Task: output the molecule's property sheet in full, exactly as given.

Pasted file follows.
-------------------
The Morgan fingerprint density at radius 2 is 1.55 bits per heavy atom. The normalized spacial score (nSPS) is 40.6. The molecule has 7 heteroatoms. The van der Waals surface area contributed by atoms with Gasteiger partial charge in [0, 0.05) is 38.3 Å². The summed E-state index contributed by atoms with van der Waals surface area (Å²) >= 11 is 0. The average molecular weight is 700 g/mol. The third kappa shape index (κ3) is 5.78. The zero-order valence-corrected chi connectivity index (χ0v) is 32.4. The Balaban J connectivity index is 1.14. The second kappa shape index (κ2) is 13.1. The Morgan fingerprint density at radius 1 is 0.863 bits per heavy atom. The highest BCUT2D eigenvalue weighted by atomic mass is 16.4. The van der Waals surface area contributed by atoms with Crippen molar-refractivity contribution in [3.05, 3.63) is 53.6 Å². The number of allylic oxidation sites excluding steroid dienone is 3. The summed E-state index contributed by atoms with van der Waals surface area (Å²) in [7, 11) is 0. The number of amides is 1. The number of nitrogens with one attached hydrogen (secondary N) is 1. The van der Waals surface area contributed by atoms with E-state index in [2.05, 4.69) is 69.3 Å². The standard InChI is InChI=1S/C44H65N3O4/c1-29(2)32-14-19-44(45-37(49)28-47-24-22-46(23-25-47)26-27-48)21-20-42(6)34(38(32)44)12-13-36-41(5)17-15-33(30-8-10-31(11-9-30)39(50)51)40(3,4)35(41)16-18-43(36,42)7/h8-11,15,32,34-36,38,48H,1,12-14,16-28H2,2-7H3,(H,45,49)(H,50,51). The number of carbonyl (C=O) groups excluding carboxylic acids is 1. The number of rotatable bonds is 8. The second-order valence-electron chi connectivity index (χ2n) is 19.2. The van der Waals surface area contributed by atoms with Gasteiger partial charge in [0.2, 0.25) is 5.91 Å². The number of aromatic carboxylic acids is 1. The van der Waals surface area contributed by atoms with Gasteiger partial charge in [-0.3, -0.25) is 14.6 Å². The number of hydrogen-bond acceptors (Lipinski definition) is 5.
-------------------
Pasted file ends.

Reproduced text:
The Morgan fingerprint density at radius 2 is 1.55 bits per heavy atom. The normalized spacial score (nSPS) is 40.6. The molecule has 7 heteroatoms. The van der Waals surface area contributed by atoms with Gasteiger partial charge in [0, 0.05) is 38.3 Å². The summed E-state index contributed by atoms with van der Waals surface area (Å²) >= 11 is 0. The average molecular weight is 700 g/mol. The third kappa shape index (κ3) is 5.78. The zero-order valence-corrected chi connectivity index (χ0v) is 32.4. The Balaban J connectivity index is 1.14. The second kappa shape index (κ2) is 13.1. The Morgan fingerprint density at radius 1 is 0.863 bits per heavy atom. The highest BCUT2D eigenvalue weighted by atomic mass is 16.4. The van der Waals surface area contributed by atoms with Crippen molar-refractivity contribution in [3.05, 3.63) is 53.6 Å². The number of allylic oxidation sites excluding steroid dienone is 3. The summed E-state index contributed by atoms with van der Waals surface area (Å²) in [7, 11) is 0. The number of amides is 1. The number of nitrogens with one attached hydrogen (secondary N) is 1. The van der Waals surface area contributed by atoms with E-state index in [2.05, 4.69) is 69.3 Å². The standard InChI is InChI=1S/C44H65N3O4/c1-29(2)32-14-19-44(45-37(49)28-47-24-22-46(23-25-47)26-27-48)21-20-42(6)34(38(32)44)12-13-36-41(5)17-15-33(30-8-10-31(11-9-30)39(50)51)40(3,4)35(41)16-18-43(36,42)7/h8-11,15,32,34-36,38,48H,1,12-14,16-28H2,2-7H3,(H,45,49)(H,50,51). The number of carbonyl (C=O) groups excluding carboxylic acids is 1. The number of rotatable bonds is 8. The second-order valence-electron chi connectivity index (χ2n) is 19.2. The van der Waals surface area contributed by atoms with Gasteiger partial charge in [0.2, 0.25) is 5.91 Å². The number of aromatic carboxylic acids is 1. The van der Waals surface area contributed by atoms with Gasteiger partial charge in [-0.3, -0.25) is 14.6 Å². The number of hydrogen-bond acceptors (Lipinski definition) is 5.